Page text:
Six appeal - German drivers out to win over home crowd 22 Jul 2011
For drivers, a visit to a home race pushes the Formula One whirlwind into overdrive, with local media and fans vying for a slice of their time. For some, like Mark Webber at Marchs Australian Grand Prix, the pressure - and on the flipside the boost of a home crowd - rests on just their shoulders. Others have to share the load (and split the support) with their fellow countrymen on the grid. Spare a thought then for the sports German contingent - Sebastian Vettel, Nico Rosberg, Nick Heidfeld, Michael Schumacher, Adrian Sutil and Timo Glock - ahead of this weekends Nurburgring race. Making up a quarter of the grid, all six will have their work cut out as they strive to impress their local supporters. We take a look at how they may fare
Sebastian Vettel, Red Bull
Theres no better way to return to your home circuit than as a reigning world champion seemingly well on your way to wrapping up a second successive drivers crown. But thats the enviable position of Vettel. Seven poles and six victories from nine races smacks of Schumacher-style domination and theres no doubt Vettel is targeting a seventh 2011 win - and the heartfelt applause of his countrymen - this weekend. He may have the car, ambition and talent to fulfil this goal, but he doesnt yet have the track record. Surprisingly for a driver who has bested so many records in his short career, Vettel is yet to win a Grand Prix on home soil (though he has won plenty of German events in Formula BMW, Formula Three and World Series by Renault). In 2008 he finished eighth at Hockenheim for Toro Rosso, in 2009 he took second at the Nurburgring behind Red Bull team mate Webber and last year was third at Hockenheim after starting from pole. So, interestingly, this is one of the last blue ribbon events in which he is yet to claim victory. In terms of his title advantage, a good or bad result will probably make little overall difference, but in terms of his ambitions to be seen by compatriots as Schumachers true successor, victory is vital.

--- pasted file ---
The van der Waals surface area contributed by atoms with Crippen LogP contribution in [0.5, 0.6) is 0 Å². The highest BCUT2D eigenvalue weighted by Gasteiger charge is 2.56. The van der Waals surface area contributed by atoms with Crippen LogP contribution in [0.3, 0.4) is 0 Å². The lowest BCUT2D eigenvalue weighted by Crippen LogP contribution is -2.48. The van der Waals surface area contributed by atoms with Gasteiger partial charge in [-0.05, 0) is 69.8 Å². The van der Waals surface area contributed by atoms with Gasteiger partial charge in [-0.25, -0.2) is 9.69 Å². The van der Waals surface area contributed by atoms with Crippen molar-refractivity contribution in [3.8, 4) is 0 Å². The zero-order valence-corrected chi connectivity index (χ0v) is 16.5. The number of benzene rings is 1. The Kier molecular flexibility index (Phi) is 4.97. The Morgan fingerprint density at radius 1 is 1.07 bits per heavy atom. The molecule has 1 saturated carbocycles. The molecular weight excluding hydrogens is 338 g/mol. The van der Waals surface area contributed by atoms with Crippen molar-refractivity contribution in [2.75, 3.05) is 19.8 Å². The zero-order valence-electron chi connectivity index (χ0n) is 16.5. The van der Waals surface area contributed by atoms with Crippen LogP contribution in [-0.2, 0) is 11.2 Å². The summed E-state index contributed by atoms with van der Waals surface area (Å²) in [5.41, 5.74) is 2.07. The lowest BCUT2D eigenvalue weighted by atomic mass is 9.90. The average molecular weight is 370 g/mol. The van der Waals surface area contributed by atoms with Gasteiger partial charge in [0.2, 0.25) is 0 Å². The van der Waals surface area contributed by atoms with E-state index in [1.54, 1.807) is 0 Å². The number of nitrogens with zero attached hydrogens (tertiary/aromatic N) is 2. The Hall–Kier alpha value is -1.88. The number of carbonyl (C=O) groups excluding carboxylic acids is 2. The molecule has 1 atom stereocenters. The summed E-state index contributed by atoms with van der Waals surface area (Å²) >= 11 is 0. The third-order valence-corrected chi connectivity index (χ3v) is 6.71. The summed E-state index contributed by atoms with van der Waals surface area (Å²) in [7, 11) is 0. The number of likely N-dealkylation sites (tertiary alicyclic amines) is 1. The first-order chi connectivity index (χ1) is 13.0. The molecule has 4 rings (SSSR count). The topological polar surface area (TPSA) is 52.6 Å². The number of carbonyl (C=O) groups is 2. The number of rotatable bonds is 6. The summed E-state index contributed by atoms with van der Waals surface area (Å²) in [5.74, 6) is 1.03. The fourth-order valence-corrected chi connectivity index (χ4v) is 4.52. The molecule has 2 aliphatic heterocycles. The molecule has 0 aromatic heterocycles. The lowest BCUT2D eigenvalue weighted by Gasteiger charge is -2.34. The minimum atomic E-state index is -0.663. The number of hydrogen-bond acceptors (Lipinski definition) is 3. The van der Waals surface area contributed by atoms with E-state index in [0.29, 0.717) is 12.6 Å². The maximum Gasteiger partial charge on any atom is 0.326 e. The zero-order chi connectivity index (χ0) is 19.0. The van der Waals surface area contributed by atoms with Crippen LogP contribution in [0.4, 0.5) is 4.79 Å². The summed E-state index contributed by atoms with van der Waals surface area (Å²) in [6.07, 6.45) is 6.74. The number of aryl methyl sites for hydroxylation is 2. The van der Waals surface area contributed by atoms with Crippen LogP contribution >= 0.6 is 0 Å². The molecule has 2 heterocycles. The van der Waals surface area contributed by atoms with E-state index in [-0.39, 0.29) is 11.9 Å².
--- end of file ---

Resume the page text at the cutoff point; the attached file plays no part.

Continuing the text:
Nico Rosberg, Mercedes